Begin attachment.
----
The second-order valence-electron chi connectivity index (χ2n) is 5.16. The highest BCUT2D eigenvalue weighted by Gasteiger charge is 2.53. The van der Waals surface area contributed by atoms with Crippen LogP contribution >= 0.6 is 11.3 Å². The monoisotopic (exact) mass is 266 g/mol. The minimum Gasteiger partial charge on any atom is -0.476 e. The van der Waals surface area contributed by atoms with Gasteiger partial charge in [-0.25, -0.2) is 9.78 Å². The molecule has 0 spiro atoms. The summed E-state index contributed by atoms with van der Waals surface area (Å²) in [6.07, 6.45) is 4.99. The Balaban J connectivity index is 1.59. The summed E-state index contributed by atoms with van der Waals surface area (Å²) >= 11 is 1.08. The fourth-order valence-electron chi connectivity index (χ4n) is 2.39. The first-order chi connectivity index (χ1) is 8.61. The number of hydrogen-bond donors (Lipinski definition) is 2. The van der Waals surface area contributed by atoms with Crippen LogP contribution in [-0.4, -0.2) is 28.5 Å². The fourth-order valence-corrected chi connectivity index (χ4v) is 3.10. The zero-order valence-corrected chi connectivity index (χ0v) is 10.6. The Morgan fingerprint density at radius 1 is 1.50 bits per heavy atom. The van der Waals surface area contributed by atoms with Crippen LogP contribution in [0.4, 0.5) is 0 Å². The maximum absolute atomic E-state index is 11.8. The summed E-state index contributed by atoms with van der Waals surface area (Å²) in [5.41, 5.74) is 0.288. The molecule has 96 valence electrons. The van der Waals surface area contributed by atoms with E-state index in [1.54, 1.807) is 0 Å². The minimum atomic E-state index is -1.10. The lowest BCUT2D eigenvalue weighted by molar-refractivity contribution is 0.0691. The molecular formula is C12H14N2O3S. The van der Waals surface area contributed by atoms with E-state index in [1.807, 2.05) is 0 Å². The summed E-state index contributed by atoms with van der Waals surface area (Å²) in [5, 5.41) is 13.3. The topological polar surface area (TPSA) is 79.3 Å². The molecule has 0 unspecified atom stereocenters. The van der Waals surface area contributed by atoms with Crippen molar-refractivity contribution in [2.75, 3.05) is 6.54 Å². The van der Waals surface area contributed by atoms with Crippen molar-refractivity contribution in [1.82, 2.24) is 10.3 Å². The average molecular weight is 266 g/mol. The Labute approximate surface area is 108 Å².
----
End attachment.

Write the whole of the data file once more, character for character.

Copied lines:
The second-order valence-electron chi connectivity index (χ2n) is 5.16. The highest BCUT2D eigenvalue weighted by Gasteiger charge is 2.53. The van der Waals surface area contributed by atoms with Crippen LogP contribution >= 0.6 is 11.3 Å². The monoisotopic (exact) mass is 266 g/mol. The minimum Gasteiger partial charge on any atom is -0.476 e. The van der Waals surface area contributed by atoms with Gasteiger partial charge in [-0.25, -0.2) is 9.78 Å². The molecule has 0 spiro atoms. The summed E-state index contributed by atoms with van der Waals surface area (Å²) in [6.07, 6.45) is 4.99. The Balaban J connectivity index is 1.59. The summed E-state index contributed by atoms with van der Waals surface area (Å²) >= 11 is 1.08. The fourth-order valence-electron chi connectivity index (χ4n) is 2.39. The first-order chi connectivity index (χ1) is 8.61. The number of hydrogen-bond donors (Lipinski definition) is 2. The van der Waals surface area contributed by atoms with Crippen LogP contribution in [-0.4, -0.2) is 28.5 Å². The fourth-order valence-corrected chi connectivity index (χ4v) is 3.10. The zero-order valence-corrected chi connectivity index (χ0v) is 10.6. The Morgan fingerprint density at radius 1 is 1.50 bits per heavy atom. The van der Waals surface area contributed by atoms with Crippen LogP contribution in [0.4, 0.5) is 0 Å². The maximum absolute atomic E-state index is 11.8. The summed E-state index contributed by atoms with van der Waals surface area (Å²) in [5.41, 5.74) is 0.288. The molecule has 96 valence electrons. The van der Waals surface area contributed by atoms with E-state index in [1.54, 1.807) is 0 Å². The minimum atomic E-state index is -1.10. The lowest BCUT2D eigenvalue weighted by molar-refractivity contribution is 0.0691. The molecular formula is C12H14N2O3S. The van der Waals surface area contributed by atoms with E-state index in [1.807, 2.05) is 0 Å². The summed E-state index contributed by atoms with van der Waals surface area (Å²) in [5, 5.41) is 13.3. The topological polar surface area (TPSA) is 79.3 Å². The molecule has 0 unspecified atom stereocenters. The van der Waals surface area contributed by atoms with Crippen molar-refractivity contribution in [2.75, 3.05) is 6.54 Å². The van der Waals surface area contributed by atoms with Crippen molar-refractivity contribution in [1.82, 2.24) is 10.3 Å². The average molecular weight is 266 g/mol. The Labute approximate surface area is 108 Å².